The US presidential elections will take place on 6 November 2016 and there is no reason to believe that the 45th president of the United States will want to hand over US government control of the IANA contract. ®

Other stories you might like

  • Prisons transcribe private phone calls with inmates using speech-to-text AI

    Plus: A drug designed by machine learning algorithms to treat liver disease reaches human clinical trials and more

    In brief Prisons around the US are installing AI speech-to-text models to automatically transcribe conversations with inmates during their phone calls.

    A series of contracts and emails from eight different states revealed how Verus, an AI application developed by LEO Technologies and based on a speech-to-text system offered by Amazon, was used to eavesdrop on prisoners’ phone calls.

    In a sales pitch, LEO’s CEO James Sexton told officials working for a jail in Cook County, Illinois, that one of its customers in Calhoun County, Alabama, uses the software to protect prisons from getting sued, according to an investigation by the Thomson Reuters Foundation.

    Continue reading
  • Battlefield 2042: Please don't be the death knell of the franchise, please don't be the death knell of the franchise

    Another terrible launch, but DICE is already working on improvements

    The RPG Greetings, traveller, and welcome back to The Register Plays Games, our monthly gaming column. Since the last edition on New World, we hit level cap and the "endgame". Around this time, item duping exploits became rife and every attempt Amazon Games made to fix it just broke something else. The post-level 60 "watermark" system for gear drops is also infuriating and tedious, but not something we were able to address in the column. So bear these things in mind if you were ever tempted. On that note, it's time to look at another newly released shit show – Battlefield 2042.

    I wanted to love Battlefield 2042, I really did. After the bum note of the first-person shooter (FPS) franchise's return to Second World War theatres with Battlefield V (2018), I stupidly assumed the next entry from EA-owned Swedish developer DICE would be a return to form. I was wrong.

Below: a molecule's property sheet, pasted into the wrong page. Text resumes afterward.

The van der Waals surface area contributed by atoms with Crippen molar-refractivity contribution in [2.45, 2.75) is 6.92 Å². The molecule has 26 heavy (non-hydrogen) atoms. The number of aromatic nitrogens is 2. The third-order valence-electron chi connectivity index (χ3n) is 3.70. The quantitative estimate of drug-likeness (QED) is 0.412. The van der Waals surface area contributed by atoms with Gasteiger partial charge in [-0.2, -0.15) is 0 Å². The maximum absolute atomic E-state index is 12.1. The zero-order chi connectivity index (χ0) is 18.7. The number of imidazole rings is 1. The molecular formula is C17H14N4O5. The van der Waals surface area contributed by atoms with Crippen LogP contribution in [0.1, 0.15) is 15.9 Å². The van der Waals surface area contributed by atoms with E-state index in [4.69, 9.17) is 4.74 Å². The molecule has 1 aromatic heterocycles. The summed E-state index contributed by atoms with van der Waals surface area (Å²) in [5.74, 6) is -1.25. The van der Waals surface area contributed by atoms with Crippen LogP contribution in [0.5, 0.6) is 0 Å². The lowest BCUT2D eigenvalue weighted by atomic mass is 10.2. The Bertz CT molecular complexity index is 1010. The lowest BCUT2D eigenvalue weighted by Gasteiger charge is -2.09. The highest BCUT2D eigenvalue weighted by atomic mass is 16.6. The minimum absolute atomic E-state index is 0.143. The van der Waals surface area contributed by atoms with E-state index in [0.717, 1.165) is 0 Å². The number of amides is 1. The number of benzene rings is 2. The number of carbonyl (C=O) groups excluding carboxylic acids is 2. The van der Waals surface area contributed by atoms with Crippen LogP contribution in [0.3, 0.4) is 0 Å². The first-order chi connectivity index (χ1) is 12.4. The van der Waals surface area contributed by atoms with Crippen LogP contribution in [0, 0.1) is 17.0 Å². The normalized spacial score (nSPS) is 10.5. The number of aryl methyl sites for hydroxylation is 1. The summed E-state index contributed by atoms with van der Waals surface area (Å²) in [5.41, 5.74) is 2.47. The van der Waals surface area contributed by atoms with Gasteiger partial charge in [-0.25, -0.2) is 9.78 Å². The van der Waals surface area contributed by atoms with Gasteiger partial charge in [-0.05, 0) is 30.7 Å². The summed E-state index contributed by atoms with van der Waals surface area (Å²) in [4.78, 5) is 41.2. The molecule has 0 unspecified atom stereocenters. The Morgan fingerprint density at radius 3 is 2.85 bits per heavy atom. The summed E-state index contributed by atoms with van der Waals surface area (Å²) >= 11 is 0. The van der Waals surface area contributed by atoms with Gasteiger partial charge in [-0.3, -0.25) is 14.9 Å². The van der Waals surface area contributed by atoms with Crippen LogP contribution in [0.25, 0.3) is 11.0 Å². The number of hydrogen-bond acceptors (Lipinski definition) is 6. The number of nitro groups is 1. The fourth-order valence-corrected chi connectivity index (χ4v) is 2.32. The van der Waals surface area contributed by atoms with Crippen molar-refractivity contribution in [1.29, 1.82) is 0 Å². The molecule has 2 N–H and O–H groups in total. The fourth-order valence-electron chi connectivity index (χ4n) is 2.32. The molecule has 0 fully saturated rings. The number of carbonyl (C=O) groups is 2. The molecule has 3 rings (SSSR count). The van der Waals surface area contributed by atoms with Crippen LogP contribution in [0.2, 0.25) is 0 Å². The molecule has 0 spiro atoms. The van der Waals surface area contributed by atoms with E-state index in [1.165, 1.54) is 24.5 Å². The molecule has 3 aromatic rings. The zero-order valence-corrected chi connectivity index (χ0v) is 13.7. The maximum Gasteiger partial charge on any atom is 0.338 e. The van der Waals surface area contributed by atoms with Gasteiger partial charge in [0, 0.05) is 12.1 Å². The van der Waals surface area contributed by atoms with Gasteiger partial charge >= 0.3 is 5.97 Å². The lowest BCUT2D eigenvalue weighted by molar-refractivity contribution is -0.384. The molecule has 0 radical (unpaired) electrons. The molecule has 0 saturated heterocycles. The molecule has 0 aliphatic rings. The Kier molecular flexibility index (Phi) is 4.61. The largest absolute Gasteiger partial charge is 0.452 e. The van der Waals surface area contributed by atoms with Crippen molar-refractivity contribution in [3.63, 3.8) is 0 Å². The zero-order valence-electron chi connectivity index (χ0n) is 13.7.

The multiplayer military FPS market is dominated by two forces: Activision's Call of Duty (COD) series and EA's Battlefield. Fans of each franchise are loyal to the point of zealotry with little crossover between player bases. Here's where I stand: COD jumped the shark with Modern Warfare 2 in 2009. It's flip-flopped from WW2 to present-day combat and back again, tried sci-fi, and even the Battle Royale trend with the free-to-play Call of Duty: Warzone (2020), which has been thoroughly ruined by hackers and developer inaction.

    Continue reading
  • American diplomats' iPhones reportedly compromised by NSO Group intrusion software

    Reuters claims nine State Department employees outside the US had their devices hacked

    The Apple iPhones of at least nine US State Department officials were compromised by an unidentified entity using NSO Group's Pegasus spyware, according to a report published Friday by Reuters.

    NSO Group in an email to The Register said it has blocked an unnamed customers' access to its system upon receiving an inquiry about the incident but has yet to confirm whether its software was involved.

    "Once the inquiry was received, and before any investigation under our compliance policy, we have decided to immediately terminate relevant customers’ access to the system, due to the severity of the allegations," an NSO spokesperson told The Register in an email. "To this point, we haven’t received any information nor the phone numbers, nor any indication that NSO’s tools were used in this case."

    Continue reading

Biting the hand that feeds IT © 1998–2021